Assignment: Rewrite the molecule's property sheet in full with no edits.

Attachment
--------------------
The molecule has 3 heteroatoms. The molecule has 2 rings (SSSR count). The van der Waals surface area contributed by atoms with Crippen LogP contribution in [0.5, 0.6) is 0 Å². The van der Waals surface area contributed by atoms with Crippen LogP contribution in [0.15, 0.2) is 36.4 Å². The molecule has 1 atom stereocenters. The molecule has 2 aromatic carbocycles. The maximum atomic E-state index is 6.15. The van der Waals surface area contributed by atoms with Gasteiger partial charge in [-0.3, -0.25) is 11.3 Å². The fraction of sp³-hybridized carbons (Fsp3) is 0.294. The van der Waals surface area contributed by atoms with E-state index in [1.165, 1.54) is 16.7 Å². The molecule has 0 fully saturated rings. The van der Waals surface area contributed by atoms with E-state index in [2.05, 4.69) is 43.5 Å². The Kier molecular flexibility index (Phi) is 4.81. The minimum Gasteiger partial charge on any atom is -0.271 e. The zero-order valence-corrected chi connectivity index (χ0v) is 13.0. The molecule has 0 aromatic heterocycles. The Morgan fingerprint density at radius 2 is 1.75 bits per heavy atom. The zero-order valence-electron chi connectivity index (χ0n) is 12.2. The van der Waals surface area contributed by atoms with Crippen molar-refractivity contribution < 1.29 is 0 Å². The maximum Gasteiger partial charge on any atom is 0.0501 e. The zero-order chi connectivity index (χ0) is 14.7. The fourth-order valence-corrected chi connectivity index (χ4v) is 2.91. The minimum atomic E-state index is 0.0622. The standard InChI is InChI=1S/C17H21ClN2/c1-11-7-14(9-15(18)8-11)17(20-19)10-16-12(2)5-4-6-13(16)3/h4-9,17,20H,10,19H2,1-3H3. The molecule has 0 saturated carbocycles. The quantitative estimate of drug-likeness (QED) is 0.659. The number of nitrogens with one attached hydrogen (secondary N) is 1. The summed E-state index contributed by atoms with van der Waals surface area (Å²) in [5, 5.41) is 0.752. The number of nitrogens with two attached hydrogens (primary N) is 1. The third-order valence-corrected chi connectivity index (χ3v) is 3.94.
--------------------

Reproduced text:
The molecule has 3 heteroatoms. The molecule has 2 rings (SSSR count). The van der Waals surface area contributed by atoms with Crippen LogP contribution in [0.5, 0.6) is 0 Å². The van der Waals surface area contributed by atoms with Crippen LogP contribution in [0.15, 0.2) is 36.4 Å². The molecule has 1 atom stereocenters. The molecule has 2 aromatic carbocycles. The maximum atomic E-state index is 6.15. The van der Waals surface area contributed by atoms with Gasteiger partial charge in [-0.3, -0.25) is 11.3 Å². The fraction of sp³-hybridized carbons (Fsp3) is 0.294. The van der Waals surface area contributed by atoms with E-state index in [1.165, 1.54) is 16.7 Å². The molecule has 0 fully saturated rings. The van der Waals surface area contributed by atoms with E-state index in [2.05, 4.69) is 43.5 Å². The Kier molecular flexibility index (Phi) is 4.81. The minimum Gasteiger partial charge on any atom is -0.271 e. The zero-order valence-corrected chi connectivity index (χ0v) is 13.0. The molecule has 0 aromatic heterocycles. The Morgan fingerprint density at radius 2 is 1.75 bits per heavy atom. The zero-order valence-electron chi connectivity index (χ0n) is 12.2. The van der Waals surface area contributed by atoms with Crippen molar-refractivity contribution < 1.29 is 0 Å². The maximum Gasteiger partial charge on any atom is 0.0501 e. The zero-order chi connectivity index (χ0) is 14.7. The fourth-order valence-corrected chi connectivity index (χ4v) is 2.91. The minimum atomic E-state index is 0.0622. The standard InChI is InChI=1S/C17H21ClN2/c1-11-7-14(9-15(18)8-11)17(20-19)10-16-12(2)5-4-6-13(16)3/h4-9,17,20H,10,19H2,1-3H3. The molecule has 0 saturated carbocycles. The quantitative estimate of drug-likeness (QED) is 0.659. The number of nitrogens with one attached hydrogen (secondary N) is 1. The summed E-state index contributed by atoms with van der Waals surface area (Å²) in [5, 5.41) is 0.752. The number of nitrogens with two attached hydrogens (primary N) is 1. The third-order valence-corrected chi connectivity index (χ3v) is 3.94.